The Doctors within Borders project ran from October 2019 to September 2021. It was funded by the Wellcome Trust and lead by researchers at Lancaster University and the University of Glasgow, UK. It established a research network that, through a series of three workshops, brought together experts in health and migration, non-governmental organisations, the NHS and health professionals across Europe to explore how health systems deliver care to those lacking legal settled status or a permanent address.
 

Key project highlights

Specially commissioned poem by Suhaiymah Manzoor-Khan | from Workshop 2

› Ingenious illustrations by Jack Brougham | from Workshop 3

› Keynote lectures

Tullio Prestileo – a Medical Director at a hospital in Palermo, Sicily – describes his forefront involvement with delivering healthcare to those migrating across the Mediterranean; with response from Dr Jess Potter, an NHS consultant, research and campaigner

Prof. Kate O’Donnell – Professor of Primary Care Research and Development, University of Glasgow – discusses insights from her work across multiple projects into the often problematic relationship between primary healthcare providers and mobile and marginalised populations, and what can be done to improve healthcare journeys to offer a safer space for such groups; with response from Dr Yusuf Ciftci, Policy and Advocacy Manager at Doctors of the World

› Working Papers Collection Healthcare Mobilities & National Health Systems | from Workshop 1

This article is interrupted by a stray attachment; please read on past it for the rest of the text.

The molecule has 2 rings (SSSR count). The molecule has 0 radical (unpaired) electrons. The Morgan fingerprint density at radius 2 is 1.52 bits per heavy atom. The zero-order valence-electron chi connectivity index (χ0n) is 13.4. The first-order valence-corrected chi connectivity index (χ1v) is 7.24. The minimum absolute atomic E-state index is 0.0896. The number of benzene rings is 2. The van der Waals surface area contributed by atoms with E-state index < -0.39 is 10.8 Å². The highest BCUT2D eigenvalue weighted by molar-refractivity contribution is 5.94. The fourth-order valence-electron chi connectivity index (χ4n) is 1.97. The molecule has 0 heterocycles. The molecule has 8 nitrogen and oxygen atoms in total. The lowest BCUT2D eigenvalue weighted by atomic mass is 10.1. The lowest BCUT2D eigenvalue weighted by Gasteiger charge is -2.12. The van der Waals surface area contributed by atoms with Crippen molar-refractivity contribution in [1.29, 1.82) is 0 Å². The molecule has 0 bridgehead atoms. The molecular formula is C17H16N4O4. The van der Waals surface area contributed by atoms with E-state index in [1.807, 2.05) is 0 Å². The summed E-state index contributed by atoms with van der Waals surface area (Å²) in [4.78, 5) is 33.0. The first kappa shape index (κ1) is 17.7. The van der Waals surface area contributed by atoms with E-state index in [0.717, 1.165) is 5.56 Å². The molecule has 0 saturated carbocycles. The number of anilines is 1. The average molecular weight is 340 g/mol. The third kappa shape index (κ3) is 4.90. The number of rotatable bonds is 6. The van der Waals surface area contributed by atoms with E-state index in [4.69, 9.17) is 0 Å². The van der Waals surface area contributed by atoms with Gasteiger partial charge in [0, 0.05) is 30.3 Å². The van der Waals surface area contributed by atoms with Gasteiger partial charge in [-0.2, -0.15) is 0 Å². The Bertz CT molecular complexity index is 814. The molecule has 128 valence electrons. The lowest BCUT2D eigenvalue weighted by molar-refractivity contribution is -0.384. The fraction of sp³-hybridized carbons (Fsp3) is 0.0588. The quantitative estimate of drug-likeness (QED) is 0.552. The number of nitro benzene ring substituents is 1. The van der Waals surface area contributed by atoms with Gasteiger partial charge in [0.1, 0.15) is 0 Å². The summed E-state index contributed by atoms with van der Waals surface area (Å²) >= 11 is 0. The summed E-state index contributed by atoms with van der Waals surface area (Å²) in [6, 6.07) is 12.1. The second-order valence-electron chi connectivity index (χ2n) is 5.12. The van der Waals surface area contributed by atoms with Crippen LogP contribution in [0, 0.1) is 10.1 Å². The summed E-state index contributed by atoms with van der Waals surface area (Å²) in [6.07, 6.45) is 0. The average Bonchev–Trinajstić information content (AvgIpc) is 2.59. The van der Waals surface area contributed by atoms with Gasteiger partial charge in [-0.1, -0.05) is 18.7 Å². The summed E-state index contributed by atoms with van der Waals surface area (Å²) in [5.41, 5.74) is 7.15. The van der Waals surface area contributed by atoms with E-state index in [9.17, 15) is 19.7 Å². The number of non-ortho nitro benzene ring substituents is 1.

› Book chapter – “Moving target, moving parts: the multiple mobilities of the COVID-19 pandemic”

Contemporary healthcare systems assume that the people for whom they provide care belong to populations that are largely settled. But we know that people are moving, with migration and healthcare both challenging issues within contemporary society.

The workshops explored the often dynamic and novel ways that health professionals engage with the mobility of their patients, including working outside regular health systems to provide care. These experiences of providers were brought into contention with wide-ranging insights into the challenges faced by mobile and marginalised populations in accessing healthcare. Overall, these discussions helped to identify a largely overlooked set of research concerns at the intersections of existing health and mobilities research.

This website contains an archive of the discussions that took place during the workshops and the other resources generated by the project.